A new publication of the European Trade Union Institute analyses differences between multinational enterprises (MNEs) and domestic firms using data from the Wage Indicator. MNEs tend to pay higher wages and offer more training and career opportunities. On the other hand, they have more unpaid overtime and reorganisations and their employees experience more stress. Not all firms follow the same pattern - for example, some MNEs in retail and transport and communication pursue a ‘low road strategies’ that include wage pressure, e.g. in the Netherlands, Sweden and the UK.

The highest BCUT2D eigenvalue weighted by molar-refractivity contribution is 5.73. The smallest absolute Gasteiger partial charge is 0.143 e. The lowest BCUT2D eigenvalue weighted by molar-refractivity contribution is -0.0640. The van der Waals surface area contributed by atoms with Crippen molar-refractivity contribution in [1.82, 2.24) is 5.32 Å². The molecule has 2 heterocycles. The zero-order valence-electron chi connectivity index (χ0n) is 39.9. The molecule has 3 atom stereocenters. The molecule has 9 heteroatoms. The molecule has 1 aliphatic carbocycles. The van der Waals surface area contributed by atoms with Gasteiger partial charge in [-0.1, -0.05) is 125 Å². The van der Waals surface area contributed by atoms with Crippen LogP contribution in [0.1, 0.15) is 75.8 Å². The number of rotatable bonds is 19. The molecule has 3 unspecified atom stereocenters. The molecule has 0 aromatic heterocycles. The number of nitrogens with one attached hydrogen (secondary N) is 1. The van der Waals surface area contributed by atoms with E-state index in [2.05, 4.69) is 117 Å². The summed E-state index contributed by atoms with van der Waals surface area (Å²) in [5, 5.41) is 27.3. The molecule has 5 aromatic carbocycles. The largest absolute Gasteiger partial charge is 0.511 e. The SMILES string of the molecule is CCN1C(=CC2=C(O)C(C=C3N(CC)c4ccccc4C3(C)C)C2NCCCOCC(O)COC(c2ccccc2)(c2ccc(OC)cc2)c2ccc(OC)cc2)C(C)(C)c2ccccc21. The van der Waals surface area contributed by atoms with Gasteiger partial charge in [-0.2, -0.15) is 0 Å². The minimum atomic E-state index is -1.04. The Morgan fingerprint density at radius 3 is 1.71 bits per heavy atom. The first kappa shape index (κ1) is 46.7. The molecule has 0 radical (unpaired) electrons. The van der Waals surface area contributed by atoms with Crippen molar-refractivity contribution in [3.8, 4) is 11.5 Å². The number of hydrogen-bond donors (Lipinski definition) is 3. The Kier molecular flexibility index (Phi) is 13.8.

MNEs are more likely to have employee representation (such as works councils) and to be covered by collective bargaining agreements. This may in part be a consequence of their larger firm size, as well as EU regulations on employee consultation and CSR. In retail and metal and electronics, union density was found to be higher in MNEs; in other industries, the opposite was more likely to be the case.